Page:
[swift-evolution] [Proposal] Type Narrowing
swift-evolution at haravikk.me
Tue Nov 15 05:12:50 CST 2016
> On 15 Nov 2016, at 07:19, Jean-Daniel <dev at xenonium.com> wrote:
>> Le 14 nov. 2016 à 10:10, Haravikk <swift-evolution at haravikk.me <mailto:swift-evolution at haravikk.me>> a écrit :
>>> On 13 Nov 2016, at 16:16, Jean-Daniel via swift-evolution <swift-evolution at swift.org <mailto:swift-evolution at swift.org>> wrote:
>>>> Le 13 nov. 2016 à 03:37, Dennis Lysenko via swift-evolution <swift-evolution at swift.org <mailto:swift-evolution at swift.org>> a écrit :
>>>> That's a good point in Jay's example and from what I can tell a good way to address it, Haravikk.
>>>> I've done some work in a language that only provides type narrowing for immutable types (that'd be Kotlin as I've mentioned before) and whenever I've used it it feels like the only thing it's really been missing is the "if let" construct allowing you to bind and unwrap mutable values, which leads me to think that synergistically, in Swift, this would be fantastic. The main benefit probably is that it would allow code to read much better.
>>> IMHO, the Kotlin solution is flaw. The fact that type narrowing does not works for var and that there is no simple way to unwrap optional just force the developer either to introduce local variable, or to use the force unwrap operator.
>>> Moreover, introducing a unwrap syntax (if let) like in swift would just result in having 2 different and inconsistent way to do the same thing.
>> I'll have to take a closer look at how Kotlin does this when I get a chance, but how would this affect the two proposals as they currently stand?
>> https://github.com/Haravikk/swift-evolution/blob/master/proposals/NNNN-type-narrowing.md <https://github.com/Haravikk/swift-evolution/blob/master/proposals/NNNN-type-narrowing.md>
>> https://github.com/Haravikk/swift-evolution/blob/master/proposals/NNNN-optional-unwrapping.md <https://github.com/Haravikk/swift-evolution/blob/master/proposals/NNNN-optional-unwrapping.md>
>> These keep automatic narrowing of polymorphic types, but requires explicit narrow/unwrapping of optionals (because we can define methods/properties on Optional there's no other choice unfortunately); it would work for both mutable and immutable values, but mutable reference types require an extra step due to the potential for unsafe operations.
>> I think that's about as flexible as we're going to be able to get without introducing other difficulties.
> While the proposals try to be less restrictive than Kotlin, I don’t like the way they handle concurrency.
> All usage of the ‘!’ operator in swift guarantee a crash at the call site if something is wrong (try!, as!, optional!, …). In the proposals, the ‘!’ operator means that the app may crash at call site or may crash later.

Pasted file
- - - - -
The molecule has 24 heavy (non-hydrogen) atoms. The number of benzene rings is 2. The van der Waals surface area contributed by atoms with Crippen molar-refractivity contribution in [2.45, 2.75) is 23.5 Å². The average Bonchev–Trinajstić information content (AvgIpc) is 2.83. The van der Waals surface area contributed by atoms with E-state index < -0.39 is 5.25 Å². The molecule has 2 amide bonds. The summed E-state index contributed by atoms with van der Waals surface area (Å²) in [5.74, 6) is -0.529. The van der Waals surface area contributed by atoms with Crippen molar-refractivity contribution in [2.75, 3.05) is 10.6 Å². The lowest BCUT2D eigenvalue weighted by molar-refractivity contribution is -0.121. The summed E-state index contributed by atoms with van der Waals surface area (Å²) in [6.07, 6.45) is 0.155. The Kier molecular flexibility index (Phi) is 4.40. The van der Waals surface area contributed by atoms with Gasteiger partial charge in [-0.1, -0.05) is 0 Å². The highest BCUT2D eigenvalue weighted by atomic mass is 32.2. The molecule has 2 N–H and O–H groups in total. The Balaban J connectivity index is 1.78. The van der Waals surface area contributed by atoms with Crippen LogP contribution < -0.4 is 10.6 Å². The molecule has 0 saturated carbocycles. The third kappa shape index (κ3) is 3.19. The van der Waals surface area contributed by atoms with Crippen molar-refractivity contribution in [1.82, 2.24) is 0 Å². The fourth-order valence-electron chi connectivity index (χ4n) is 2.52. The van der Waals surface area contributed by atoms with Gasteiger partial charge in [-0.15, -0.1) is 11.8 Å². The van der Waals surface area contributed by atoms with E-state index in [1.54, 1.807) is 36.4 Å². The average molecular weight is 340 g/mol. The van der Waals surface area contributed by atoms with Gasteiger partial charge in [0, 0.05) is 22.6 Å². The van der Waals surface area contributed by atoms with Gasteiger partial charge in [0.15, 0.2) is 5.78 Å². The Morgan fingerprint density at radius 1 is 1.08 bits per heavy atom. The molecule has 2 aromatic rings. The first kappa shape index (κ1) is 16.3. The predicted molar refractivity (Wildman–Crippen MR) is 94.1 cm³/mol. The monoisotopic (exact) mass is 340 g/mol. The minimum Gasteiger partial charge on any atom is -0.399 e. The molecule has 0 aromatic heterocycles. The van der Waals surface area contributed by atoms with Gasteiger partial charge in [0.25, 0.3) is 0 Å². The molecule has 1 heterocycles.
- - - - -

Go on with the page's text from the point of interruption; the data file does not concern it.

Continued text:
The error should still be associated with the line that actually failed, the only difference here is that the type-checking or force-unwrapping is handled for you behind the scenes, as you've opted into it for that scope by forcing the unwrap/narrowing to occur. Put another way; when you force unwrap/narrow a reference type, it is treated like an implicitly unwrapped Optional or implicitly narrowed type, so is checked for correctness as necessary.
Since narrowing/unwrapping has (sort of) occurred, we can produce an error that better highlights the problem, e.g- "Force unwrapped reference was set to nil by another method or thread", as the unwrap/narrowing functionality ensures that you can't do it in the current scope without it being detected. The error that requires you to use force unwrapping/narrowing can likewise be more specific, e.g- "Reference type foo cannot be unwrapped/narrowed safely" (I suck at writing error messages btw), the idea being to encourage developers to consider why and decide for themselves whether it's better to force the unwrap/narrowing (because they're confident it will work) or to instead work with a copy and put it back later, use locking etc. etc.
The only other component is an attribute to indicate when a reference is safe; I'm favouring something like @concurrency(safe), but the difficulty is whether it's enough to just indicate this or if it also needs to be enforced somehow. I might use the attribute for example on a property I know will be used in a copy-on-write style, but is it feasible to enforce that, perhaps with some kind of behaviour similar to no-escape? It becomes tough to consider every possible case for something like that, and it'd probably need some other supporting features, like a @copy attribute for return types so we can account for methods methods that produce a new copy of an instance (e.g- if your return type has the @copy attribute then it can't return self). It's probably more of a separate proposal though for how we'll handle concurrency and reference types natively.
Little bit off track there, but the short version is; forcing the unwrap/narrowing doesn't make your code any more or less safe for references, it just removes the need for force-unwrap or type check everything manually.
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